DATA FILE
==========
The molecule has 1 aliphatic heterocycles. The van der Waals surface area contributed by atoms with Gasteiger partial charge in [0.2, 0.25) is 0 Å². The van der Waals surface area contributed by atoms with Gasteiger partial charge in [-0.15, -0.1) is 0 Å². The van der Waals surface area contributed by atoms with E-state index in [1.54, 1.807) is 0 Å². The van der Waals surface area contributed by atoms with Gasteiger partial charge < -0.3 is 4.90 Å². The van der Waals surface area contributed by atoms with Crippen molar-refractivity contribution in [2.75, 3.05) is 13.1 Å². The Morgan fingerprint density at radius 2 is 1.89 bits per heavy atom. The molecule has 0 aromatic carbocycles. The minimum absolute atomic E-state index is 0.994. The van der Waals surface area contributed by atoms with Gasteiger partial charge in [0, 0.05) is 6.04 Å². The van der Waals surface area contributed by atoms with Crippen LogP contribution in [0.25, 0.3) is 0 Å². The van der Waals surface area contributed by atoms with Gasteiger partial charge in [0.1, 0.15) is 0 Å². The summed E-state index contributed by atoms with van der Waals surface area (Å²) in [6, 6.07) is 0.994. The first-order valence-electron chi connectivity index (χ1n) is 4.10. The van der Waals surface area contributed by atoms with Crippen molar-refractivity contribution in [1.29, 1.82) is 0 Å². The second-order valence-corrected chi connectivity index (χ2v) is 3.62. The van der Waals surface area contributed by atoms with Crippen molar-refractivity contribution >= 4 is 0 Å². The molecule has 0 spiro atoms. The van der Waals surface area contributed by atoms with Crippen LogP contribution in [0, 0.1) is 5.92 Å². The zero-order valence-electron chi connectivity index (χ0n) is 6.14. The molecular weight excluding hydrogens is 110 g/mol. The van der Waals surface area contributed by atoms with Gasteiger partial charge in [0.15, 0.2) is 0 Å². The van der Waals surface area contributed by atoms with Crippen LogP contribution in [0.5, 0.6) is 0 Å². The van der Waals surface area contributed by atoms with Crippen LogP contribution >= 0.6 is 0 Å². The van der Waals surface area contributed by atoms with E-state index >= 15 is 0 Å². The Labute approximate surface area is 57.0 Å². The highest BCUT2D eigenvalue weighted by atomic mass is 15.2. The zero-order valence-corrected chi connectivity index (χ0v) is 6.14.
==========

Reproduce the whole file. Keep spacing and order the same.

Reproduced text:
The molecule has 1 aliphatic heterocycles. The van der Waals surface area contributed by atoms with Gasteiger partial charge in [0.2, 0.25) is 0 Å². The van der Waals surface area contributed by atoms with Gasteiger partial charge in [-0.15, -0.1) is 0 Å². The van der Waals surface area contributed by atoms with E-state index in [1.54, 1.807) is 0 Å². The van der Waals surface area contributed by atoms with Gasteiger partial charge < -0.3 is 4.90 Å². The van der Waals surface area contributed by atoms with Crippen molar-refractivity contribution in [2.75, 3.05) is 13.1 Å². The Morgan fingerprint density at radius 2 is 1.89 bits per heavy atom. The molecule has 0 aromatic carbocycles. The minimum absolute atomic E-state index is 0.994. The van der Waals surface area contributed by atoms with Gasteiger partial charge in [0, 0.05) is 6.04 Å². The van der Waals surface area contributed by atoms with Crippen LogP contribution in [0.25, 0.3) is 0 Å². The van der Waals surface area contributed by atoms with Gasteiger partial charge in [0.1, 0.15) is 0 Å². The summed E-state index contributed by atoms with van der Waals surface area (Å²) in [6, 6.07) is 0.994. The first-order valence-electron chi connectivity index (χ1n) is 4.10. The van der Waals surface area contributed by atoms with Crippen molar-refractivity contribution in [1.29, 1.82) is 0 Å². The second-order valence-corrected chi connectivity index (χ2v) is 3.62. The van der Waals surface area contributed by atoms with Crippen molar-refractivity contribution >= 4 is 0 Å². The molecule has 0 spiro atoms. The van der Waals surface area contributed by atoms with Crippen LogP contribution in [0, 0.1) is 5.92 Å². The zero-order valence-electron chi connectivity index (χ0n) is 6.14. The molecular weight excluding hydrogens is 110 g/mol. The van der Waals surface area contributed by atoms with Gasteiger partial charge in [0.15, 0.2) is 0 Å². The van der Waals surface area contributed by atoms with Crippen LogP contribution in [0.5, 0.6) is 0 Å². The van der Waals surface area contributed by atoms with Crippen LogP contribution >= 0.6 is 0 Å². The van der Waals surface area contributed by atoms with E-state index >= 15 is 0 Å². The Labute approximate surface area is 57.0 Å². The highest BCUT2D eigenvalue weighted by atomic mass is 15.2. The zero-order valence-corrected chi connectivity index (χ0v) is 6.14.